Graduate students often feel excluded from campus social life and low on the University administration's priorities, representatives of the Graduate Student Government (GSG) said at a Council of the Princeton University Community (CPUC) meeting Monday.
Reporting on a recent Ivy Summit conference where they met with delegations from the seven other Ivy League schools, graduate students Leslie Hinkson and Shin-Yi Lin expressed concern over what they see as an inferior status frequently foisted upon the University's graduate student population.
Their presentation was followed by a statement from University Provost Christopher Eisgruber '83, who reported on the Priorities Committee's ongoing deliberations on the University's operating budget. The committee's funding recommendations will become public in January after the University's Board of Trustees gives its approval.
Hinkson — who, along with Lin, two other graduate students and two administrators, comprised the University's delegation to the summit — said undergraduates' attitudes toward graduate students were particularly troubling.
"There is a real perception of having second-class citizen status," she said, noting this may not be as true for grad students in science and engineering. "When there were discussions and focus groups about the four-year residential colleges with undergraduates at Wilson College and undergraduates were asked about the role of grad students, the two words they used most often to describe them were 'sketchy' and 'weird.' "
"We think we're normal people," she added, "but we're made to feel this way. We can be sitting near you in Café [Vivian] and see you giving us the sidelong glance. A big part of the status thing is perception — perception is as important as reality."
To fix problems associated with graduate students' social life, Lin — who chairs the GSG — noted that Yale has established consolidated residential areas for graduate students based on academic or professional interests. But she said this may not be the way to go for Princeton and other Ivies with smaller grad student populations.
"That seems like a separate-but-equal arrangement," she said. "We need to integrate, to make grad students feel welcome in all different areas on campus. They feel like they're lumped in with faculty and staff in some cases, with undergrads at other times. Sometimes grad students feel like, 'Wait a second, where is our actual space?' "
During the question-and-answer section of the presentation, U-Councilor Sandy Gibson '06 suggested the establishment of a centrally-located campus bar where graduate students and undergraduates could interact. In an interview after the meeting, he added that the idea was well-received when it was proposed last year, and that the USG hopes to move forward with the plan this year.
But Hinkson said the idea could pose problems.
"Social interaction between grad students and undergrads where alcohol is involved is sort of a taboo thing on this campus as opposed to other campuses," Hinkson said. "That's possibly because this is such a small campus, [and] that sort of interaction possibly [could lead] to romantic entanglements. I don't know how that would work with the two of you possibly meeting in a precept situation."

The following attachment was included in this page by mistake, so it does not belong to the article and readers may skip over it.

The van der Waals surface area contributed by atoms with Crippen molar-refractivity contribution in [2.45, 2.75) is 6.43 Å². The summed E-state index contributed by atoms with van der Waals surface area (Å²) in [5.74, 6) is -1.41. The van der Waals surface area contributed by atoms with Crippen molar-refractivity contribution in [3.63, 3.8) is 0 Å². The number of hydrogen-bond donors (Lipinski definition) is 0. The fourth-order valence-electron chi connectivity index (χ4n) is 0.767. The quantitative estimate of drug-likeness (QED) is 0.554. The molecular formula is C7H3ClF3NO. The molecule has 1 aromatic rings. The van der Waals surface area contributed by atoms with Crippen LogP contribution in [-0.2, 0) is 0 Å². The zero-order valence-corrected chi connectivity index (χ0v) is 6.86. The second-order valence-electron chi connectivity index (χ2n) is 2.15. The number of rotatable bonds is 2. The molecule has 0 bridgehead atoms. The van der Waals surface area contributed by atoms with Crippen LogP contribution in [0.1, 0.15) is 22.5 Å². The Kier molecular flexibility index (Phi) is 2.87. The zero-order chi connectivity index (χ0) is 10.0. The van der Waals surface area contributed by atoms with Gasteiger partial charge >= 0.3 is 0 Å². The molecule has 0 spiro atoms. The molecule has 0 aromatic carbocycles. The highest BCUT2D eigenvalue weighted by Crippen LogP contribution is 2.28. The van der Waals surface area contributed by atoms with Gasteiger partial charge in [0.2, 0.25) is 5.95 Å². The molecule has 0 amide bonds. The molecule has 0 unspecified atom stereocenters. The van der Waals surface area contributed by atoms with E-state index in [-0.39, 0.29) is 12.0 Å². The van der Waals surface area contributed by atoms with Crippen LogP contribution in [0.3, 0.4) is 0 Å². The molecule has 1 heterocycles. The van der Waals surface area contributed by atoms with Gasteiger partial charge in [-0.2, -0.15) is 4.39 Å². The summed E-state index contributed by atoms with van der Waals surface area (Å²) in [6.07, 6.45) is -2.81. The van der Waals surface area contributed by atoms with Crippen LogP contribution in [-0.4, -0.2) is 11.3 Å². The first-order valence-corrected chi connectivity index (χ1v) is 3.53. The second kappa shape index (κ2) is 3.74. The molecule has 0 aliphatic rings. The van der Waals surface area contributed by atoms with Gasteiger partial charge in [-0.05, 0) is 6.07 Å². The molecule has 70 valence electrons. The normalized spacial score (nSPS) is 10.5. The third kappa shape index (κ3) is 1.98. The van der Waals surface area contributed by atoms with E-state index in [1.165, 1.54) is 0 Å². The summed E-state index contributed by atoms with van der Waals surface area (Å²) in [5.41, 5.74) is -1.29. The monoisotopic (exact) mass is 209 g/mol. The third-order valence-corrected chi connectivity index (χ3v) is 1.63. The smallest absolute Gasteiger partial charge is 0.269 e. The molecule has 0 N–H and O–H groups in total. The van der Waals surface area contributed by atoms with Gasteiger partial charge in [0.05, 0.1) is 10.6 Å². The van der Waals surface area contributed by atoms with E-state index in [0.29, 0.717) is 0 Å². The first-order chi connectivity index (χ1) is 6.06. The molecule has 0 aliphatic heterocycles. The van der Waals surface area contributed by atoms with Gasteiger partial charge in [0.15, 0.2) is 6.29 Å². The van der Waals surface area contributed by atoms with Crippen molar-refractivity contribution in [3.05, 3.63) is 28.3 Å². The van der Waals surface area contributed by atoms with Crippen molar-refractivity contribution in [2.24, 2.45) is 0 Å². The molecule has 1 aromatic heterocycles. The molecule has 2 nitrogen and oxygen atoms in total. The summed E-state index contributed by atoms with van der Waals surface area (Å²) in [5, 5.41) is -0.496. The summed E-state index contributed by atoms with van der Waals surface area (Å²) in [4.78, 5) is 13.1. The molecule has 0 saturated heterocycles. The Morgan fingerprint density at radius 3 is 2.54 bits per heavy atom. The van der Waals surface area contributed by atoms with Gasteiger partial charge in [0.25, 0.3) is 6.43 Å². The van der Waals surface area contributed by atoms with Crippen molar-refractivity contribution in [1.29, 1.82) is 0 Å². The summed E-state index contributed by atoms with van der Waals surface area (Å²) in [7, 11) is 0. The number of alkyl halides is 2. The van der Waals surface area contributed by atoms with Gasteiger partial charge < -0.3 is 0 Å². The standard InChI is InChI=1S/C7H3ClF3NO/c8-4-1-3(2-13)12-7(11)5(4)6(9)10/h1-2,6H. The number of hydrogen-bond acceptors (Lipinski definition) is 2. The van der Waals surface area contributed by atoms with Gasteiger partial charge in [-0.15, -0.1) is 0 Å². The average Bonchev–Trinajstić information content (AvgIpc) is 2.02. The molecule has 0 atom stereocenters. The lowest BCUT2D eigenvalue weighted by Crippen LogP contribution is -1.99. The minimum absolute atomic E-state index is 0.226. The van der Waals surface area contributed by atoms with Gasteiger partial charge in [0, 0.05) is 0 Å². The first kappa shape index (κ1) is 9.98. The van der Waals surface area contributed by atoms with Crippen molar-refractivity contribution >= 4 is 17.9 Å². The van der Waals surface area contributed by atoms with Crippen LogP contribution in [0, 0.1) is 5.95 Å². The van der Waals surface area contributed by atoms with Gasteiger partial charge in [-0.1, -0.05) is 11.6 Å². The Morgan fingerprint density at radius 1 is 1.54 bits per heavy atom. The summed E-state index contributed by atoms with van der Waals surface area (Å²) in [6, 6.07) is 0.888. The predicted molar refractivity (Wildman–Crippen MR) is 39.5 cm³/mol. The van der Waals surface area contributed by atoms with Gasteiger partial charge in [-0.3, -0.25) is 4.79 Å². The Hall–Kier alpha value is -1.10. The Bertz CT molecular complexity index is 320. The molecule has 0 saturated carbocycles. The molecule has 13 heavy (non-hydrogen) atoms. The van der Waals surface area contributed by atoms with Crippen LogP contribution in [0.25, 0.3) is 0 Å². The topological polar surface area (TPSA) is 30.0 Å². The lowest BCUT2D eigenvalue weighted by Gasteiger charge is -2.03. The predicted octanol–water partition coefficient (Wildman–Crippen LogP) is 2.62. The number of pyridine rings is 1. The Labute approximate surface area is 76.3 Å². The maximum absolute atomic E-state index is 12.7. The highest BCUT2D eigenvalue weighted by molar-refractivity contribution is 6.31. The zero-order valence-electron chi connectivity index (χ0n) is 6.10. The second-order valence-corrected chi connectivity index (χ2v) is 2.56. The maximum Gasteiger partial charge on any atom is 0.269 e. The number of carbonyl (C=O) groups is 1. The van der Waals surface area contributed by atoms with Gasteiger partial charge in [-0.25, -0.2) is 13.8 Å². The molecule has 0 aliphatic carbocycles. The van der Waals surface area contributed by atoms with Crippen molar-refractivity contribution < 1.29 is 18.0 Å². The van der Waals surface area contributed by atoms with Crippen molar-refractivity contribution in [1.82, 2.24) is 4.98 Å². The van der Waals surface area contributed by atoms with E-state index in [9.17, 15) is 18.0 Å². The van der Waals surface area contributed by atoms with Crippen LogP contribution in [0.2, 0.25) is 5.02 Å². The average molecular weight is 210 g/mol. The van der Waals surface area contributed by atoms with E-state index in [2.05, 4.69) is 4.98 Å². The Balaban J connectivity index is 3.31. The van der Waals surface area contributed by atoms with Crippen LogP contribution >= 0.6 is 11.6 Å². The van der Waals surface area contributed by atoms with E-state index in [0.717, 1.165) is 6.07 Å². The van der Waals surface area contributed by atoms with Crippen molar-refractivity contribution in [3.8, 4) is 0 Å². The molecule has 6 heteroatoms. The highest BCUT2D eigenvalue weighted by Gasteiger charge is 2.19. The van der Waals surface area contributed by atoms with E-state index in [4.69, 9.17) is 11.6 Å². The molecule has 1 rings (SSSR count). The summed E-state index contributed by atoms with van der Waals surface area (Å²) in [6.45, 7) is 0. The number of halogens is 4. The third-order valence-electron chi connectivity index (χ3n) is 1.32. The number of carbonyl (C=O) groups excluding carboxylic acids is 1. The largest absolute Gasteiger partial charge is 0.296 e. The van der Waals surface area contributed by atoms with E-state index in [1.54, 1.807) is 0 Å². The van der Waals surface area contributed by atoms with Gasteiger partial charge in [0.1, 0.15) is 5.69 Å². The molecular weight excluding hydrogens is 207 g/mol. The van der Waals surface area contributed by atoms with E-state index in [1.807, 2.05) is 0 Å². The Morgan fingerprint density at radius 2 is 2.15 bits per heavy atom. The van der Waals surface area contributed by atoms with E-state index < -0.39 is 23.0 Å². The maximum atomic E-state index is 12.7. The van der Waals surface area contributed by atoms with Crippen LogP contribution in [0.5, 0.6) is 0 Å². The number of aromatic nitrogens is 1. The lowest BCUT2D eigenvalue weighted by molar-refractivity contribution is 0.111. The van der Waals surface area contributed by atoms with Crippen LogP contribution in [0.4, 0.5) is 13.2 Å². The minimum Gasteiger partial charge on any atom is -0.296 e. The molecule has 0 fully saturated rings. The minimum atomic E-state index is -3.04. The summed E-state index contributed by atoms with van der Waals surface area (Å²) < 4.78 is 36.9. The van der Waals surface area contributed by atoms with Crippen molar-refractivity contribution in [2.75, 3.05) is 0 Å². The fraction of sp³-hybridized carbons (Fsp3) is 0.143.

During the presentation, Hinkson also highlighted room for improvement in the "family-friendliness" of the administration's policies toward graduate students. While students are generally satisfied with the quality of the healthcare provided to their dependent family members, she said the University lags behind its peers when it comes to its cost.
As an example, Hinkson noted that the cost-per-term for a grad student with three dependents is $750 at Columbia, while she herself pays $1,800 per term to support three dependents. She added that the issue is "intimately tied with female faculty retention."
Hinkson also called for better advising and mentoring for grad students.
"Incentives need to be put in place for more faculty to reach out to students in a mentorship world," she said. "At Yale, they offer free meals [when professors meet with grad students in an advisory capacity] ... We're not always saying professors need monetary incentives to do good works, but it doesn't hurt."
Regarding the issue of minority students, Hinkson and Lin said discussion at the Ivy Summit became "very heated" when the topic of diversity was raised.
Hinkson said the numbers of underrepresented minorities among graduate students "don't approach" those seen at the undergraduate level, and added that she doesn't believe any Ivy League school has developed a "coherent or effective plan" for addressing this problem.
"Might we look outside walls of ivy to, say, the University of Michigan for some inspiration?" she added. "Other peer institutions outside the Ivy League seem to do better."
Later during the CPUC meeting, Eisgruber said the Priorities Committee — a branch of the CPUC that deliberates on the University's operating budget — is "very far along" in discussing its recommendations.
While those recommendations cannot be made public until the Board of Trustees votes on them in January, Eisgruber did discuss some of the funding requests the committee has received from University departments.
These include a request from the Office of Information Technology to fund a 24/7 helpdesk, and a request from the admissions office for funding to help recruit minority and low-income students.
Eisgruber added that the Priorities Committee will meet with the finance committee of the Board of Trustees later in the week.
Original URL: http://www.dailyprincetonian.com/2005/12/13/14123/